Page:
Although the examples below show more than enough detail to allow those skilled in the art to practice the present invention, subject matter regarded as the invention is broader than any single example below. The scope of the present invention is distinctly defined, however, in the claims at the end of this document.
 Numerous aspects of basic engineering and of channel communications protocols that are not a part of the present invention (or are well known in the art) are omitted for brevity, avoiding needless distractions from the essence of the present invention. For example, this document does not articulate detailed and diverse methods for implementing a disc controller. Neither does it include complete detail about how queues of different types will interact. Specific techniques for deciding logical block address mapping and for prioritizing shorter seeks are likewise omitted, typically being a matter of design choice to those of ordinary skill in that field of technology.
 Definitions and clarifications of certain terms are provided in conjunction with the descriptions below, all consistent with common usage in the art but some described with greater specificity. A “tag” is a scalar identifier, typically a one-byte binary value of several bits. A “queue execution mode” specifies how but not where the queued commands are to be executed. For example, a queue execution mode can be a simple binary queue number, but not if the number merely refers to a less-busy one of several queues that are otherwise identical in how they process commands.
FIG. 1 shows a method 100 of the present invention comprising steps 110 through 150. A unique tag is assigned for each of several simultaneously pending disc access commands 120. Then a queue execution mode is determined for a selected one of the commands, the determination being based on the selected command's tag 130. Step 130 is then repeated for each incoming disc access command 140 as it is received.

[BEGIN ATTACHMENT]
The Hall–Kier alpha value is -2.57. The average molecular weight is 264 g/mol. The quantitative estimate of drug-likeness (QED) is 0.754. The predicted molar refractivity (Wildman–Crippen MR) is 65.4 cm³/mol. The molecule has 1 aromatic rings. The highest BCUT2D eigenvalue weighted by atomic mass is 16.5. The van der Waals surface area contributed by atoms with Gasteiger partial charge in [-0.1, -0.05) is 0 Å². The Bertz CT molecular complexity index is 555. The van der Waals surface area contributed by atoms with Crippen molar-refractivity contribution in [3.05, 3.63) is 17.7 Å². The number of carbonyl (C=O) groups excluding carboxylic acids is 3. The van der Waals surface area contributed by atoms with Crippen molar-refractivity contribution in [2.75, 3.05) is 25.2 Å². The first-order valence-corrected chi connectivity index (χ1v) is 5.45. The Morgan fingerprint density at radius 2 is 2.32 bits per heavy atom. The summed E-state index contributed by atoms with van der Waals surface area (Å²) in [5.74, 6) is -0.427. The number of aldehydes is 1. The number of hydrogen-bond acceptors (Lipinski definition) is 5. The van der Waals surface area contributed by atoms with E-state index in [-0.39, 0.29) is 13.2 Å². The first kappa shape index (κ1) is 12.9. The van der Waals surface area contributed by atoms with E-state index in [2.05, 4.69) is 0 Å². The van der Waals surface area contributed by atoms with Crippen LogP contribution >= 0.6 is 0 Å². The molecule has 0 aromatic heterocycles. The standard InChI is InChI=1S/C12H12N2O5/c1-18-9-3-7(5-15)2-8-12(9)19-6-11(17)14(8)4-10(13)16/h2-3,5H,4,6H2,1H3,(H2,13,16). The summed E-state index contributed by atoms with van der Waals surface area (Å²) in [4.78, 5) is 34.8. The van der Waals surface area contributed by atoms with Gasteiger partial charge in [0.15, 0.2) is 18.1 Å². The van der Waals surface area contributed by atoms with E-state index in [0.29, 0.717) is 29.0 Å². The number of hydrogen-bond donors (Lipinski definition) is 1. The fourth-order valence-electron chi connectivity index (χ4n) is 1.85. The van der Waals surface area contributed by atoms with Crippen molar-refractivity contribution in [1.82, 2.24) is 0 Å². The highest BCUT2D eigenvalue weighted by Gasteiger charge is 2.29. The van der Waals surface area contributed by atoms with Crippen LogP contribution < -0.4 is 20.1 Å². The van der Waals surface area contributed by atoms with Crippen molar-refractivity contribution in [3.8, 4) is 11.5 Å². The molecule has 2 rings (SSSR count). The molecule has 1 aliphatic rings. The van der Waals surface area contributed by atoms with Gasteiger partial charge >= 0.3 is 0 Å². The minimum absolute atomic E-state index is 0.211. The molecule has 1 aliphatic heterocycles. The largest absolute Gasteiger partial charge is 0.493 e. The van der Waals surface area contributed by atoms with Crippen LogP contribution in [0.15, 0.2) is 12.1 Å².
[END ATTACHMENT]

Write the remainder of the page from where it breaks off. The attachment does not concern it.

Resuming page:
FIG. 2 shows a “top view” of a hard disc drive 200 constructed to benefit from the present invention. (Terms like “top view” are arbitrary here, in that data handling systems like drive 200 can generally operate in any orientation.) Drive 200 includes “top” cover 223 that cooperates with base 202 to form a sealed chamber. Components supported in the chamber include a spindle motor 215 which rotates one or more data storage disc(s) 289 at hundreds or thousands of revolutions per minute. Information is written to and read from data surfaces on disc(s) 289 through the use of an actuator assembly 261, which rotates during a seek operation about a bearing shaft assembly 230. Actuator assembly 261 includes one or more actuator arms 290 which extend above and below each of the disc(s) 289, with one or more flexures 293 extending from each of the actuator arms. Mounted at the distal end of each of the flexures is a transducer 234 on an air-bearing slider enabling transducer 234 to fly in close proximity adjacent the corresponding surface of an associated disc 289.
 Servo and user data travels through transducer 234 and flex cable 280 to control circuitry on controller board 206. (Controller board 206 is configured to interface with a host like disc controller unit 306 of FIG. 3 does, to perform all operations described in this document.) Flex cable 280 maintains an electrical connection by flexing as each transducer 234 seeks along its path between tracks on disc(s) 289.